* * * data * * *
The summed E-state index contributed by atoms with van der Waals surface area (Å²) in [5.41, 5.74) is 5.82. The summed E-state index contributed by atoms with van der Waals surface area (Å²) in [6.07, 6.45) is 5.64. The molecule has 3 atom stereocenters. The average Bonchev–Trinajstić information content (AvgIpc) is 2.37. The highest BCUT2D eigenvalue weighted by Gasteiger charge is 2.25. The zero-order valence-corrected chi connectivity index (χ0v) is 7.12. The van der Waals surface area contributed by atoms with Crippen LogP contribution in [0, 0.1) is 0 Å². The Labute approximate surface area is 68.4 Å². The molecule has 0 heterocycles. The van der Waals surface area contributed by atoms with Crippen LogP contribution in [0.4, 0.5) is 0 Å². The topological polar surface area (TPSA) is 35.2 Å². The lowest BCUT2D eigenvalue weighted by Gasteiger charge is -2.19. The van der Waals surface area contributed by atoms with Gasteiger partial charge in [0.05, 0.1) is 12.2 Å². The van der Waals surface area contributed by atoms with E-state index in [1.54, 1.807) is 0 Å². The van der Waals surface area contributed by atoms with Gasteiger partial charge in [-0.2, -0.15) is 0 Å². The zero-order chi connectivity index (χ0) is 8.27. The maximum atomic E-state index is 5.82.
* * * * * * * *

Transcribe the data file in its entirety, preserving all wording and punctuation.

The summed E-state index contributed by atoms with van der Waals surface area (Å²) in [5.41, 5.74) is 5.82. The summed E-state index contributed by atoms with van der Waals surface area (Å²) in [6.07, 6.45) is 5.64. The molecule has 3 atom stereocenters. The average Bonchev–Trinajstić information content (AvgIpc) is 2.37. The highest BCUT2D eigenvalue weighted by Gasteiger charge is 2.25. The zero-order valence-corrected chi connectivity index (χ0v) is 7.12. The van der Waals surface area contributed by atoms with Crippen LogP contribution in [0, 0.1) is 0 Å². The Labute approximate surface area is 68.4 Å². The molecule has 0 heterocycles. The van der Waals surface area contributed by atoms with Crippen LogP contribution in [0.4, 0.5) is 0 Å². The topological polar surface area (TPSA) is 35.2 Å². The lowest BCUT2D eigenvalue weighted by Gasteiger charge is -2.19. The van der Waals surface area contributed by atoms with Gasteiger partial charge in [0.05, 0.1) is 12.2 Å². The van der Waals surface area contributed by atoms with E-state index in [1.54, 1.807) is 0 Å². The van der Waals surface area contributed by atoms with Gasteiger partial charge in [-0.2, -0.15) is 0 Å². The zero-order chi connectivity index (χ0) is 8.27. The maximum atomic E-state index is 5.82.